The Johnson & Johnson vaccine has a lower efficacy rate than other coronavirus shots, but public health officials are still hailing it as a way to decrease serious illness and hospitalizations.
The FDA approved emergency authorization of the Johnson & Johnson single-dose COVID-19 vaccine late Saturday, after a panel of experts advising the FDA endorsed it late Friday.
Regional public health officials have struggled as demand for the vaccine far outpaces supply.
The availability and administration of a third source of vaccines — adding to the Pfizer and Moderna doses already available — is expected reduce the friction of a vaccine rollout that has public health officials and patients frustrated.
In Virginia, 14.5% of the population has received at least one dose of vaccine. Maryland's rate is 13.6%, and DC, 7.7 %. The national rate is 14.2%.
But there has been no shortage of technical and logistical glitches, including shipment delays, long lines and frustrating experiences with web appointment platforms.
Virginia's vaccine coordinator Danny Avula calls the Johnson & Johnson version an "exciting increase" for the state.
Avula says the Virginia is administering an average of 60,000 doses of vaccines per day as of February 24th. Next week, the state could see an additional 69,000 Johnson & Johnson vaccine doses, if it is authorized. Avula calls that a "one time" delivery, followed by a drop-off in the next couple of weeks, then a ramp-up in later March. The state has yet to decide how the Johnson & Johnson doses will be allocated. Public health officials are awaiting federal guidance on that.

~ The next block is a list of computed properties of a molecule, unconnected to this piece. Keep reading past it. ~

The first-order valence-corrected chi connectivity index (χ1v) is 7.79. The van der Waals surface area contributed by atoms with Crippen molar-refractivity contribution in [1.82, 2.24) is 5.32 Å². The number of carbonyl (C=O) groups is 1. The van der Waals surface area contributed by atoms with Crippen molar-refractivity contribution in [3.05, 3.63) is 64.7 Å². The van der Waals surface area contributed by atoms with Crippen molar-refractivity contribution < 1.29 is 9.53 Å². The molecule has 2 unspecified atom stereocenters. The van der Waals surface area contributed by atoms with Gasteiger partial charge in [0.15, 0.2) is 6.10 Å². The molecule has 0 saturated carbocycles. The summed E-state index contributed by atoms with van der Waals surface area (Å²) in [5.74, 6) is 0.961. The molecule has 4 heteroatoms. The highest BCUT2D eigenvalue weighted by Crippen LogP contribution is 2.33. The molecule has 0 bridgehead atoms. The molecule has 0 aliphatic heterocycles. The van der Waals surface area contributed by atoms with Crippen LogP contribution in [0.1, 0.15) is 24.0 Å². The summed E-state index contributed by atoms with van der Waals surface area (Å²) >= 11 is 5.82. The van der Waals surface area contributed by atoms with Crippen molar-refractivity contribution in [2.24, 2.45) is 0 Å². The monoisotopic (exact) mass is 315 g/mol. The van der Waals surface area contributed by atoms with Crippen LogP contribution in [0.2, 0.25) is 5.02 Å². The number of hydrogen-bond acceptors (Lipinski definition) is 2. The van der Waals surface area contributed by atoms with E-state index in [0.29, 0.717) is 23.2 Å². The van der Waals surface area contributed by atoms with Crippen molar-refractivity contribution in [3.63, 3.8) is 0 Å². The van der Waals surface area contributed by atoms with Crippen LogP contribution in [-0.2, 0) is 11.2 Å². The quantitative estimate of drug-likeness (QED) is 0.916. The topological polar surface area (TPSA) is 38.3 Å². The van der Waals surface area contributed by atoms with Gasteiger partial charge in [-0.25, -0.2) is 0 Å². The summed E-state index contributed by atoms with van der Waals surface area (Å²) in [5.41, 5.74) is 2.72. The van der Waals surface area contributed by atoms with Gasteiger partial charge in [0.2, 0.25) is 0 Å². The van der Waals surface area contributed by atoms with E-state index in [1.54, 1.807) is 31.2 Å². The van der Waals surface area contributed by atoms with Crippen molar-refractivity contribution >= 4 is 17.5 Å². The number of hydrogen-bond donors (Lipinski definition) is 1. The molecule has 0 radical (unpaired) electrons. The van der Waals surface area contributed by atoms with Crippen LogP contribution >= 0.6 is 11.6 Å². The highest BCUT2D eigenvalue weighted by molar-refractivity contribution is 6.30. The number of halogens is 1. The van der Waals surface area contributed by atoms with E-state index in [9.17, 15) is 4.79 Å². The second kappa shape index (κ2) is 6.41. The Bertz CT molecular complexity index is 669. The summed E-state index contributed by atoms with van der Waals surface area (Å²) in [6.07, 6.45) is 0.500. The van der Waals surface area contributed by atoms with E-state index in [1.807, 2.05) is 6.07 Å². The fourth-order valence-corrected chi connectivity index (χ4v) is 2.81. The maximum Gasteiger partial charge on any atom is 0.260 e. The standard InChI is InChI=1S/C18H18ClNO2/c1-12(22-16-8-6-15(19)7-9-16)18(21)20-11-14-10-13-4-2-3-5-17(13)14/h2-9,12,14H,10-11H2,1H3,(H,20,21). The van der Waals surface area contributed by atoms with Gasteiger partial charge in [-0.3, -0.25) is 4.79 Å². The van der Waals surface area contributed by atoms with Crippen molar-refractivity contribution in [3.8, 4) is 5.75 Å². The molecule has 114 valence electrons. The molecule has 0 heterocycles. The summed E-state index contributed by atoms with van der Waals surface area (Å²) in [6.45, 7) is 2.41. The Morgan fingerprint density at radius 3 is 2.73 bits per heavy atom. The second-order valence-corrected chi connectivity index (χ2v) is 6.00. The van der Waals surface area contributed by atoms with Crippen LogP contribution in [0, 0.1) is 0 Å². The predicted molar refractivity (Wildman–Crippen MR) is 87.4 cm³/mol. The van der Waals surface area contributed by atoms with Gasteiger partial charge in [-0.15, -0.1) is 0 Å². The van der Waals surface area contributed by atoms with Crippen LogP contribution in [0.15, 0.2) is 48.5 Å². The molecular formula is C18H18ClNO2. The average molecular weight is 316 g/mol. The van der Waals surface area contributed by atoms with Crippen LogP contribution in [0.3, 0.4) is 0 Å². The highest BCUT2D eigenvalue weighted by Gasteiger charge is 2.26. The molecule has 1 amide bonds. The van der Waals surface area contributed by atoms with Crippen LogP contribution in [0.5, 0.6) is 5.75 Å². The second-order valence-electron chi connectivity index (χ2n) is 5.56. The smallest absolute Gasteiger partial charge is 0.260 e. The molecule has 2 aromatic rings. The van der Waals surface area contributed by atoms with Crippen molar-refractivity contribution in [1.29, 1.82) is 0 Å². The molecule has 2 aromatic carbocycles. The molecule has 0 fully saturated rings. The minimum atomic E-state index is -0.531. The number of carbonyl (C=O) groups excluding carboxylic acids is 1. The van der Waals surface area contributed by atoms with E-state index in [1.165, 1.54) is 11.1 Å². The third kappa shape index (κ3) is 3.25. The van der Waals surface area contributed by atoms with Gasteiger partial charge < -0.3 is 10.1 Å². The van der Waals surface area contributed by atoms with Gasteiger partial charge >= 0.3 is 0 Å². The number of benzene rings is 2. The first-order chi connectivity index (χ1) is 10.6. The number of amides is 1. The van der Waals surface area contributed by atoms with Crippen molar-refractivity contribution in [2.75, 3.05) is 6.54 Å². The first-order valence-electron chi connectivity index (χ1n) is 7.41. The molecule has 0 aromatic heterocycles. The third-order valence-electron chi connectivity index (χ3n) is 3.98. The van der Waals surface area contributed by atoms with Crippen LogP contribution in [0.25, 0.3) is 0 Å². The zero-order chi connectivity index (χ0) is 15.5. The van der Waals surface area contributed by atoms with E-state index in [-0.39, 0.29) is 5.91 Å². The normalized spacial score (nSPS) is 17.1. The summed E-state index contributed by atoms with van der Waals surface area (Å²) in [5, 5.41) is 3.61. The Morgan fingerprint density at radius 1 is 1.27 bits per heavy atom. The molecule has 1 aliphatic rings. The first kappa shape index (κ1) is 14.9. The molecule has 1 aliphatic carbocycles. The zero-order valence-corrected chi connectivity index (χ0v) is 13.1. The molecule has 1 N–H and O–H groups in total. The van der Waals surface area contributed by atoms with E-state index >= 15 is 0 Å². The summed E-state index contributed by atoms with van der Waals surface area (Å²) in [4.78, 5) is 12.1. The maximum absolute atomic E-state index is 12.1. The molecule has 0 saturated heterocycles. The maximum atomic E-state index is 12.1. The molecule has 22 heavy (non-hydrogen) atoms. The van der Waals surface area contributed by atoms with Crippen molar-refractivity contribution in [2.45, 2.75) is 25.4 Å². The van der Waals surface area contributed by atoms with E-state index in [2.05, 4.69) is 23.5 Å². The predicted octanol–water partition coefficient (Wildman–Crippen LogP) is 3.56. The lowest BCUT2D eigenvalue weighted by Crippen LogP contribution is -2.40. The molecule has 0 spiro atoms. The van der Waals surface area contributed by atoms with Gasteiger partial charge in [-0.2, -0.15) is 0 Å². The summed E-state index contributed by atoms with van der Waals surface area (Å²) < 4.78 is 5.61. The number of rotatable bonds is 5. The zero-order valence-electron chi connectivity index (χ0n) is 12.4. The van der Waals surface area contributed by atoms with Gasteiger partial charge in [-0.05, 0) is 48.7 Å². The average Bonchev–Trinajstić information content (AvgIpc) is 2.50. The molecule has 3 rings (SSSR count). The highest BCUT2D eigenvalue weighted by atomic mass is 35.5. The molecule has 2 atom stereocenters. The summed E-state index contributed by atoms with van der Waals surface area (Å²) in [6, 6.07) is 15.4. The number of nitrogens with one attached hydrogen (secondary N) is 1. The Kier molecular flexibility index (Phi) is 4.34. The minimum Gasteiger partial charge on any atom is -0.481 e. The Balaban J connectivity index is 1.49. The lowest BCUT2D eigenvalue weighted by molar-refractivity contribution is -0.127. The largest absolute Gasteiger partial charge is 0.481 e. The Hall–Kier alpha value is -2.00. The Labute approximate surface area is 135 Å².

Avula said one possibility for distributing the Johnson & Johnson vaccine would be focusing on mass vaccination events, to ensure that people receiving the shot are aware of the distinctions between it and the Moderna and Pfizer vaccines already in use.
The Johnson & Johnson shot requires just a single dose and simple refrigeration, making it less logistically complicated to distribute than the other two shots. But its 72% efficacy rate in the U.S. is lower than the nearly-100% ones of the two other vaccines.
But public health officials are still pleased that a third vaccine is authorized. Avula called the Johnson & Johnson shot a "phenomenal option," noting that while the efficacy rate is lower, the vaccine has proved 100% effective at preventing severe illness and hospitalizations.
Maryland Governor Larry Hogan says he was told by federal partners that the state could also receive Johnson & Johnson vaccines as early as the first week in March, though state officials are not predicting the number of doses. He added that officials are working on plans to integrate the new vaccine into current vaccine allocations.
Naomi Starobin contributed reporting.
This story is from DCist.com, the local news website of WAMU.